Clyde Eisenbeis, who owns 160 acres of land north of Beulah, says his farmland has been damaged by North American Coal.
“To my surprise they had been dumping lots of pond water into the creek, which goes right through the middle of that farmland,” Eisenbeis said.
Eisenbeis claims the coal company’s sediment pond overflowed onto his family’s property, which resulted in damaged crops.
“That particular creek never had water in it. I’ve never seen water in that creek,” Eisenbeis said.
Another landowner in the area, who wishes to remain anonymous, says there is still flooding today. She pointed to pools of water throughout her land that weren’t there before.
Both she and Eisenbeis say that as a result, it’s difficult to cut hay, retain renters who want to use the farmland and grow new crops in certain areas that have been damaged.
“One person that was going to rent the land didn’t want to because he couldn’t cross the farmland,” Eisenbeis said.
He says he’s tried to address the problem with the Public Service Commission over the past several years but isn’t happy with the response. The PSC conducted a review, which included a response from The Coteau Properties Company, a subsidiary of the North American Coal Corporation.
Coteau Properties said “erosion and flooding occurred in the subject field long before mining” and “mining operations were never the source or cause of erosion in Eisenbeis’s field,” among other statements in their letter.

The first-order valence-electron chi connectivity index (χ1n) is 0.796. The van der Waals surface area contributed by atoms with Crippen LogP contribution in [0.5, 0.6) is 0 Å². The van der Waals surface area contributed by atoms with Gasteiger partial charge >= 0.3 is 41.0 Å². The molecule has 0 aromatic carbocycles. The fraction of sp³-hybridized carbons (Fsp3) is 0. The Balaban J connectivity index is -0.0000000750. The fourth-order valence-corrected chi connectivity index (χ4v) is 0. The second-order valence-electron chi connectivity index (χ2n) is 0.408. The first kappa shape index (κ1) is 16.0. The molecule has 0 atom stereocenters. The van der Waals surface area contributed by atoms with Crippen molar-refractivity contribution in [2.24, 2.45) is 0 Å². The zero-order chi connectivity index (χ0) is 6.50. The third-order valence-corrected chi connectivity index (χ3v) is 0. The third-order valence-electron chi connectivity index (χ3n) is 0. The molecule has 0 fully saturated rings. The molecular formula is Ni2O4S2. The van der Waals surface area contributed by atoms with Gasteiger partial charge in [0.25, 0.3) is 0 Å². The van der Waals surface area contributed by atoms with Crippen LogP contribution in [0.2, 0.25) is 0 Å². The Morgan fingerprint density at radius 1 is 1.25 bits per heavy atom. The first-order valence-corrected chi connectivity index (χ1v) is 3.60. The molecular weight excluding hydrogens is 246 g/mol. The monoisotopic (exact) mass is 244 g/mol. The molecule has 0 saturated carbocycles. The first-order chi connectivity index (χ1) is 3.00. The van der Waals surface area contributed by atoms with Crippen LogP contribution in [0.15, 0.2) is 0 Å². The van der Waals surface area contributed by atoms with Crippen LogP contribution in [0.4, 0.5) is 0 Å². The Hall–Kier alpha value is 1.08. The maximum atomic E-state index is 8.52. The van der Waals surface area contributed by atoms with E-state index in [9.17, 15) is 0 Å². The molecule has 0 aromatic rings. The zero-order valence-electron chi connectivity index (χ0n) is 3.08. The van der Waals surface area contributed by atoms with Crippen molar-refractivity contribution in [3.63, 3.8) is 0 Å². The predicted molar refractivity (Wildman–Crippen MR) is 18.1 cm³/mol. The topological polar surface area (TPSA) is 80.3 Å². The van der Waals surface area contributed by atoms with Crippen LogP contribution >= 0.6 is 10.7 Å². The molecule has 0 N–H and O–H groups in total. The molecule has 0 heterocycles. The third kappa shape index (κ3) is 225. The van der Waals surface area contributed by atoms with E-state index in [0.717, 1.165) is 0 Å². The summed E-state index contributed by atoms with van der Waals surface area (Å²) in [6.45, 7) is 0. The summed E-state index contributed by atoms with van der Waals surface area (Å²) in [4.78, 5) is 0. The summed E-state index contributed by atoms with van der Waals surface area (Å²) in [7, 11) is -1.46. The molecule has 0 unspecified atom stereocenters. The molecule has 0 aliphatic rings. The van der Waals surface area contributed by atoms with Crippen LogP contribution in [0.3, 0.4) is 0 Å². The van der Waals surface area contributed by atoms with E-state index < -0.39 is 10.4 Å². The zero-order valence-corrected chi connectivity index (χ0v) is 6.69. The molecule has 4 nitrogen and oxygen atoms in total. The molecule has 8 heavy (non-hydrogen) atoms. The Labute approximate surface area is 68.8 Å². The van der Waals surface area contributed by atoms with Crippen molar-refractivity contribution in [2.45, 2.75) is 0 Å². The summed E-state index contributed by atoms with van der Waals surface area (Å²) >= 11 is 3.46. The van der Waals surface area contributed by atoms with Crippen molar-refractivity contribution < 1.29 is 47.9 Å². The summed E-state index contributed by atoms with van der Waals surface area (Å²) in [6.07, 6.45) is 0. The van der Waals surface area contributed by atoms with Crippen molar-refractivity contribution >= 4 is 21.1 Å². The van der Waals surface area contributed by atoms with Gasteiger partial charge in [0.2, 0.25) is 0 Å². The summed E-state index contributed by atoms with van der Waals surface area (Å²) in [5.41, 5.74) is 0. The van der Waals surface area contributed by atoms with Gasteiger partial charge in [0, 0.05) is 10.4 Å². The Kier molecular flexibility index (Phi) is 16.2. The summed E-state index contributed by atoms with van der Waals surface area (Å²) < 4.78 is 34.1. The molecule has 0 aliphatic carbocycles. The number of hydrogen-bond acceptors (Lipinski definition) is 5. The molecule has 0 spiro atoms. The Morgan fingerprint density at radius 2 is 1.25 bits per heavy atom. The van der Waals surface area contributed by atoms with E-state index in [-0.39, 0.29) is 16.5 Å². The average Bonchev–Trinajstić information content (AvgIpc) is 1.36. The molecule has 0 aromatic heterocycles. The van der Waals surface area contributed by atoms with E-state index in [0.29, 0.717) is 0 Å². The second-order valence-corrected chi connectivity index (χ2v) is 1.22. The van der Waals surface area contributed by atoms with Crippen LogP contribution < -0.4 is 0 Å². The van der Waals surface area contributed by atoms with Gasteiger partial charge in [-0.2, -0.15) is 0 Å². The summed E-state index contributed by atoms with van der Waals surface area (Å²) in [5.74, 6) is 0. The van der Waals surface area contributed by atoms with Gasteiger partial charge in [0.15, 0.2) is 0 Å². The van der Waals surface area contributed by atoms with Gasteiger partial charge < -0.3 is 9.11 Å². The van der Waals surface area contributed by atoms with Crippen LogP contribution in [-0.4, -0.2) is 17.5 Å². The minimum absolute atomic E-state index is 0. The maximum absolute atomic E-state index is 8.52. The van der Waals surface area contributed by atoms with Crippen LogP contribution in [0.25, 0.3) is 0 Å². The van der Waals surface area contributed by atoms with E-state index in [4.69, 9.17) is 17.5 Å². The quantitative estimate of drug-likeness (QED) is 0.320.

David Straley at Coteau Properties says the company is completely compliant with laws and regulations, and that they are happy to go through the formal process with the Public Service Commission should Eisenbeis file a formal complaint.
“They just assume everything they said was correct and they made the decision that ‘hey it’s not coal mining related,'” Eisenbeis said.
Eisenbeis adds that he thinks it violates North Dakota century code that says adjacent land incidental to mining is relevant, and a permit is required before any land disturbance.
“Surface coal mining operations means: … The areas upon which such activities occur or where such activities disturb the natural land surface. Such areas shall also include any adjacent land the use of which is incidental to any such activities” – “NDCC (North Dakota Century Code) 38-14.1-02 (35 b)
“Bottom line is, is it legal for a government agency, such as the Public Service Commissioners to ignore ND laws, these laws that protect people and protect their land?” Eisenbeis asked.
The PSC says a formal complaint is needed to move forward, so both parties can present their cases to the Commission.
Eisenbeis says that process would be difficult and expensive to go through.
So for now, the nearly decade-old dispute is at a standstill.
“It’s gotta be close to thousands of hours put in over a span of ten years now in the time spent trying to have them fix a problem,” Eisenbeis said.